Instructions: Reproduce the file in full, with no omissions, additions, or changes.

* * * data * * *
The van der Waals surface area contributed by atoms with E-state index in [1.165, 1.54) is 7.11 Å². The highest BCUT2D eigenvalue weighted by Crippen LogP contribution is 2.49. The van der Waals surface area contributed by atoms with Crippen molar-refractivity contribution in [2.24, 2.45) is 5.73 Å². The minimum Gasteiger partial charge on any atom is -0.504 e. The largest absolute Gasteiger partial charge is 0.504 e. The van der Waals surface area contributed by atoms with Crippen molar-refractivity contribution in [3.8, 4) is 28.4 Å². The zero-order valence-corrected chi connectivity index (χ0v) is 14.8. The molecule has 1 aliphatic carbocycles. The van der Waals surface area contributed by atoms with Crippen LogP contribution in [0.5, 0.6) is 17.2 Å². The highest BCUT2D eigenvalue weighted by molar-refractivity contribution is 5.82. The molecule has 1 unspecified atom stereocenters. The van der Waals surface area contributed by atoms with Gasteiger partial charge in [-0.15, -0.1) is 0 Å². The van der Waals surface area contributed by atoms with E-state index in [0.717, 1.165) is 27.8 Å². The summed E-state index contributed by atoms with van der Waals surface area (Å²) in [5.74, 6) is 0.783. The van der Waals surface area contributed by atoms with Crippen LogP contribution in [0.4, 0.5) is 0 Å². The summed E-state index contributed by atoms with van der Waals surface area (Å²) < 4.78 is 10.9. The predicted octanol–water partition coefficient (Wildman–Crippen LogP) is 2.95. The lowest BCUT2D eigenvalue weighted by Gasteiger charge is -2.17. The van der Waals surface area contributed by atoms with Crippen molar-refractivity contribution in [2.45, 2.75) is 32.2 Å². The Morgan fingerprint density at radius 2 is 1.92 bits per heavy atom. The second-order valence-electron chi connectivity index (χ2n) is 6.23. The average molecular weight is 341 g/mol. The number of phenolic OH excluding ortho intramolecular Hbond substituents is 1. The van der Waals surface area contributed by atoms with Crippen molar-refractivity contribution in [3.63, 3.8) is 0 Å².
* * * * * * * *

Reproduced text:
The van der Waals surface area contributed by atoms with E-state index in [1.165, 1.54) is 7.11 Å². The highest BCUT2D eigenvalue weighted by Crippen LogP contribution is 2.49. The van der Waals surface area contributed by atoms with Crippen molar-refractivity contribution in [2.24, 2.45) is 5.73 Å². The minimum Gasteiger partial charge on any atom is -0.504 e. The largest absolute Gasteiger partial charge is 0.504 e. The van der Waals surface area contributed by atoms with Crippen molar-refractivity contribution in [3.8, 4) is 28.4 Å². The zero-order valence-corrected chi connectivity index (χ0v) is 14.8. The molecule has 1 aliphatic carbocycles. The van der Waals surface area contributed by atoms with Crippen LogP contribution in [0.5, 0.6) is 17.2 Å². The highest BCUT2D eigenvalue weighted by molar-refractivity contribution is 5.82. The molecule has 1 unspecified atom stereocenters. The van der Waals surface area contributed by atoms with Gasteiger partial charge in [-0.15, -0.1) is 0 Å². The van der Waals surface area contributed by atoms with E-state index in [0.717, 1.165) is 27.8 Å². The summed E-state index contributed by atoms with van der Waals surface area (Å²) in [5.74, 6) is 0.783. The van der Waals surface area contributed by atoms with Crippen LogP contribution in [0.4, 0.5) is 0 Å². The summed E-state index contributed by atoms with van der Waals surface area (Å²) < 4.78 is 10.9. The predicted octanol–water partition coefficient (Wildman–Crippen LogP) is 2.95. The lowest BCUT2D eigenvalue weighted by Gasteiger charge is -2.17. The van der Waals surface area contributed by atoms with Crippen molar-refractivity contribution in [2.45, 2.75) is 32.2 Å². The Morgan fingerprint density at radius 2 is 1.92 bits per heavy atom. The second-order valence-electron chi connectivity index (χ2n) is 6.23. The average molecular weight is 341 g/mol. The number of phenolic OH excluding ortho intramolecular Hbond substituents is 1. The van der Waals surface area contributed by atoms with Crippen molar-refractivity contribution in [3.63, 3.8) is 0 Å².